Average Test Scores Improve For San Diego Unified, But Some Achievement Gaps Widen
Wednesday, October 16, 2019
Photo by John Locher / AP
Two independent studies last month praised San Diego Unified School District for its successes with disadvantaged students and preparing more students for college. Standardized test scores released last week add to this positive picture.
However, some performance gaps between individual schools are growing.
“The district is doing some really positive things, but it’s clear there’s still work that needs to be done,” said Joe Bishop, a professor of education at UCLA, who authored a September report on increasing college readiness rates at San Diego Unified.
Another study published by the Learning Policy Institute found that the district has prioritized staff training and equity-minded instruction.
Some of the district’s elementary schools raised the percentage of students meeting or exceeding standards by up to 30 percentage points since last year. Benito Juarez Elementary in Serra Mesa saw 10-point increases in both math and English Language Arts.
“The teachers are extremely committed to the students from day one,” said Helen Tocco, interim principal at Juarez Elementary.
“They’re establishing relationships with students in a positive manner,” she said. “However, there’s an academic focus from the very beginning.”
But some gaps have gotten bigger between the high schools with the highest and lowest test scores. The gap in math scores between Lincoln High, the lowest scoring comprehensive high school in the district, and Scripps Ranch High, the highest scoring, has grown by almost 20 percentage points since the test was first implemented in 2015.
English Language Arts scores have fluctuated at Lincoln High School, but a gap separating it from the two of the highest-scoring schools, Mira Mesa and Scripps Ranch, persists.
Experts, however, say good test scores are not an effective measure of student talent.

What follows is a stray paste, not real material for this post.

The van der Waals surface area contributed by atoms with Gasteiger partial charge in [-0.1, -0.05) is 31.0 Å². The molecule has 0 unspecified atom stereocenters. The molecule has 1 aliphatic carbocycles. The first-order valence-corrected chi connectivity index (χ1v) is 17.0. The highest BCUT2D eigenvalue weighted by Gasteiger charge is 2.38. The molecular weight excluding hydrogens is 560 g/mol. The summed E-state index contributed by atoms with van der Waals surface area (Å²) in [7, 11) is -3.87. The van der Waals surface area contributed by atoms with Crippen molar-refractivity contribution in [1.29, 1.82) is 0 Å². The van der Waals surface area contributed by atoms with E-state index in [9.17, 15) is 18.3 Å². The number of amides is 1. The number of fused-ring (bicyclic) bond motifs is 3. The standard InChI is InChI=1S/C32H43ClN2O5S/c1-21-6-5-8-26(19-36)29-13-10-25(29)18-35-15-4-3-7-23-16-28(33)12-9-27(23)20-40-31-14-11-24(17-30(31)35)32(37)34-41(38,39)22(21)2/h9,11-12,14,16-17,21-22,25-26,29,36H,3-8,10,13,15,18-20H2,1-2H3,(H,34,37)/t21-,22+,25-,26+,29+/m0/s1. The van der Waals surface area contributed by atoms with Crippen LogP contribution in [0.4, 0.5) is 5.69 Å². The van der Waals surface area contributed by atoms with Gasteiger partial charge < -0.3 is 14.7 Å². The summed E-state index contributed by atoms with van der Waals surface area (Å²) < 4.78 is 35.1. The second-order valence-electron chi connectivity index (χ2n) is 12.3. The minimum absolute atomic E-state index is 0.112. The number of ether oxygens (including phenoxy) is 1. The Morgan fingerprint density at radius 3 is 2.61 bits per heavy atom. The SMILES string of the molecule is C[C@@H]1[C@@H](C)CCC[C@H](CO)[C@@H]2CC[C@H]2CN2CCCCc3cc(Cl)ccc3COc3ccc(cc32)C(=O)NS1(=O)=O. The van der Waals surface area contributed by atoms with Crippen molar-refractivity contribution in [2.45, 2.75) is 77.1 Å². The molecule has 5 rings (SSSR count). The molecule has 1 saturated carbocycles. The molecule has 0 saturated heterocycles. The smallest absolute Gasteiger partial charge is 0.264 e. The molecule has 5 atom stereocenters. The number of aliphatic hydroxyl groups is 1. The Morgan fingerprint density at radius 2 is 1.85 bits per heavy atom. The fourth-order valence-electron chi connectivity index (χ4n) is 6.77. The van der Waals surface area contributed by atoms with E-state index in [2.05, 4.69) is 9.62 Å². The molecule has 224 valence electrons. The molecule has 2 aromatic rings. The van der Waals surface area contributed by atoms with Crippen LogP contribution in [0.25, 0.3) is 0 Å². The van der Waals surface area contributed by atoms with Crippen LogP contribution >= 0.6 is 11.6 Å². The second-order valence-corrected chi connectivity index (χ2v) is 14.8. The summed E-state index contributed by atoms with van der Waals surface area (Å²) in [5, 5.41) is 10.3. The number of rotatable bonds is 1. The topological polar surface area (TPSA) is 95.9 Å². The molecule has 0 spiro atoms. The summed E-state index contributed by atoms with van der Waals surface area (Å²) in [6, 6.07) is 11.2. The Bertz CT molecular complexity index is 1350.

“They tend to be a better measure of access to opportunity and income than anything else,” said Luke Wood, a professor of education at San Diego State University.
The demographic data at these three schools support this claim. In the 2018-2019 school year, 87.2% of Lincoln’s students were considered socioeconomically disadvantaged, meaning they qualified for free and reduced-price lunch. Compare that to 45.3% at Mira Mesa High, 15.1% at Scripps Ranch High and 45.3% districtwide.
Lincoln High also contains a greater proportion of African American and Latino students. Achievement gaps for these groups are prevalent throughout the country, but Wood said growing gaps should raise an alarm. He said San Diego Unified needs to prepare teachers to engage the struggling student populations.
But with the school choice application currently open at San Diego Unified, Tocco and Wood say that parents shouldn’t pick a school just for its test scores.
“I always believe that even if you have a school that’s performing at the highest level, that doesn’t mean it’s going to be a healthy school for students who come from minoritized backgrounds,” Wood said. “Put your child in a school that’s going to be healthy for that child, that’s going to care about them, where you're going to have teachers who care about them.”
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